Use of academic supports (3 items, Yes/No; Year when they began their involvement; and, how often they engaged in the activity)

Mentoring

Tutoring

Academic Advising

Use of nonacademic supports (3 items, 1-10 scale)

Mental Health Services

Student Health Center

Office of Multicultural Affairs

GPA (1 = 2.0 or below, 2 = 2.0-2.5, 3 = 2.5-3.0, 4 = 3.0-3.5, and 5 = 3.5- 4.0)

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What are the mental health needs of LIFG students?

Scale M (SD) Range

Psychological Distress 60.66 (15.39) 24 -142 Psychological Well-being 51.54 (11.45) 14 - 84

Anxiety 25.63 (6.55) 9 - 54

Depression 10.30 (4.04) 4 - 23

Loss of Behavioral/Emotional Control

18.36 (6.37) 9 - 53 General Positive Affect 36.54 (8.74) 10 - 60 Emotional Ties 7.85 (2.56) 2 - 12 Life Satisfaction 4.00 (1.16) 1 - 6

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To what extent do LIFG students utilize support services?

Academic supports

Low participation in mentoring (24% Yes; 66.7% freshman year)

Low participation in tutoring (27% Yes; 81.5% freshman year)

High participation in academic advising (77% Yes; 84.4%

freshman year)

All averaged “sometimes” as engagement level

Nonacademic supports

Student Health Center (M = 3.19, SD = 2.80)

Mental Health Services (M = 1.64, SD = 1.33)

Office of Multicultural Affairs (M = 1.43, SD = 1.33)

94% stated they were active members Student Support Services

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13.7%

36.8%

29.5%

12.6%

GPA

3.5 - 4.0 3.0-3.4 2.5-2.9 2.0-2.4

LIFG Students’ Academic Outcomes

GPA N %

3.5 – 4.0 13 13.7

3.0 – 3.4 35 36.8

2.5 – 2.9 28 29.5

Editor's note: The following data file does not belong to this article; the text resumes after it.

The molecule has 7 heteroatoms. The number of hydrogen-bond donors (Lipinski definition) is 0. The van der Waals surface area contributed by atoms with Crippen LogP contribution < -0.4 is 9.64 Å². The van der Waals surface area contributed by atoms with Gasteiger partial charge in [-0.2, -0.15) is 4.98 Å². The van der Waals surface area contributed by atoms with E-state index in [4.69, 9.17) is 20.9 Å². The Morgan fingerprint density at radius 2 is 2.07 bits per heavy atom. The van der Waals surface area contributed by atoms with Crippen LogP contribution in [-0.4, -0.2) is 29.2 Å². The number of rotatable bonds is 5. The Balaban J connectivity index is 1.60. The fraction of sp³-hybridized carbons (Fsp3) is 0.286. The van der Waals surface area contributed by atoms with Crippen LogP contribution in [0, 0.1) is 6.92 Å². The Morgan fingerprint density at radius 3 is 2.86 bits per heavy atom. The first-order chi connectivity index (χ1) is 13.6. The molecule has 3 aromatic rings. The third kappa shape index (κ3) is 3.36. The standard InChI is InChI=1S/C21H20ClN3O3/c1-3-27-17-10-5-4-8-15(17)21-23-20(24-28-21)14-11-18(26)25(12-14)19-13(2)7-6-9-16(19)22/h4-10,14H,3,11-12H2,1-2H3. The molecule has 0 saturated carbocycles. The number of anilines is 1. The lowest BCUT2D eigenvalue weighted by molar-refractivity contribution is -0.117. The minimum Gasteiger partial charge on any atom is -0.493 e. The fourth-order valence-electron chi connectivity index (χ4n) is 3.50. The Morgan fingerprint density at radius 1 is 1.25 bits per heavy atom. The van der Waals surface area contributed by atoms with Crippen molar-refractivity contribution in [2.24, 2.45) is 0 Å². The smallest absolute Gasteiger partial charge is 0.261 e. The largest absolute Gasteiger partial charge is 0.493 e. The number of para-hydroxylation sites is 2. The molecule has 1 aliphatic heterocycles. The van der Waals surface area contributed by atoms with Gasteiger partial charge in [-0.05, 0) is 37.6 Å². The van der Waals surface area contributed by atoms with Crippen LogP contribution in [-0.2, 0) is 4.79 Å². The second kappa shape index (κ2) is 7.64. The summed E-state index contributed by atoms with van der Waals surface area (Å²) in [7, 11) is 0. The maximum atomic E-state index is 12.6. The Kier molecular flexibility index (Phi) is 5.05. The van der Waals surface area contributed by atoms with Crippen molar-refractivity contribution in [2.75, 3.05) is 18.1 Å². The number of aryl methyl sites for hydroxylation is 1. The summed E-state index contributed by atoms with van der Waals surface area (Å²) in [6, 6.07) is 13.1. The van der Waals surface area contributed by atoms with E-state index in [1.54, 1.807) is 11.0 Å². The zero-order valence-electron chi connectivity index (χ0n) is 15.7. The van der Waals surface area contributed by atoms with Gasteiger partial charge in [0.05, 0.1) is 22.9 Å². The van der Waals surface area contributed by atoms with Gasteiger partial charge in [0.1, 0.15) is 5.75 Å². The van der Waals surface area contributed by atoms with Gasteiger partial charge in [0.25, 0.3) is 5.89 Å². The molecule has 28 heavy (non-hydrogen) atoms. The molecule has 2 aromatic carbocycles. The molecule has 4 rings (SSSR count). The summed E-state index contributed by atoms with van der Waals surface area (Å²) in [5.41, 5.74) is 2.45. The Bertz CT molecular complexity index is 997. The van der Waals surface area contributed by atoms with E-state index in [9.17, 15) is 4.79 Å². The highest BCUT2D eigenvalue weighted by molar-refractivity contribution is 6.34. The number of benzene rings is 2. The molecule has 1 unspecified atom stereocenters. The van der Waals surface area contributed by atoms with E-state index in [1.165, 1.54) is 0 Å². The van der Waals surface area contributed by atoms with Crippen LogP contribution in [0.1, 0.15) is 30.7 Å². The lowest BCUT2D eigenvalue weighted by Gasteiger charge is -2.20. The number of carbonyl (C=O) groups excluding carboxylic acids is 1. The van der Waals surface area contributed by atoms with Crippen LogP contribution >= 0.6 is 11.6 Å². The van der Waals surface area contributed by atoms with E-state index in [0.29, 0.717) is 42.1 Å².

2.0 – 2.4 12 12.6

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How is psychological distress related to students’ academic outcomes?

Hierarchical multiple regression

1. Psychological distress

2. Psychological distress, use of academic supports, use of nonacademic support services

3. Interactions

Students with greater psychological distress reported lower GPAs

F(98, 99) = 7.86, p = .002, = -.27, p = 0.006, R2 = .07

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Is students’ use of support services related to GPA?

Students who reported greater use of nonacademic support services reported lower GPAs ( = -.16, p = 0.004)

Use of nonacademic support services was the greatest predictor of GPA, among psychological distress, academic support service use, and nonacademic support service use.

Use of academic support services was not a significant predictor of GPA.

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Does students’ use of support services moderate the relationship between psychological distress and GPA?

Use of nonacademic support services did not have an independent effect on GPA, but the interaction of

psychological distress and use of nonacademic support services was a significant predictor of GPA.

Students who reported high psychological distress and high use of nonacademic support services had lower GPAs

compared to those with high distress and less use of nonacademic support services.

Students who had low psychological distress had similar GPAs regardless of their reported service use.

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Summary of Findings

MH Needs

Moderately high psychological well- being

Some psychological distress

Large variation in the overall needs

Service Use

Low use of some academic

supports, but high use of others (e.g., academic advising,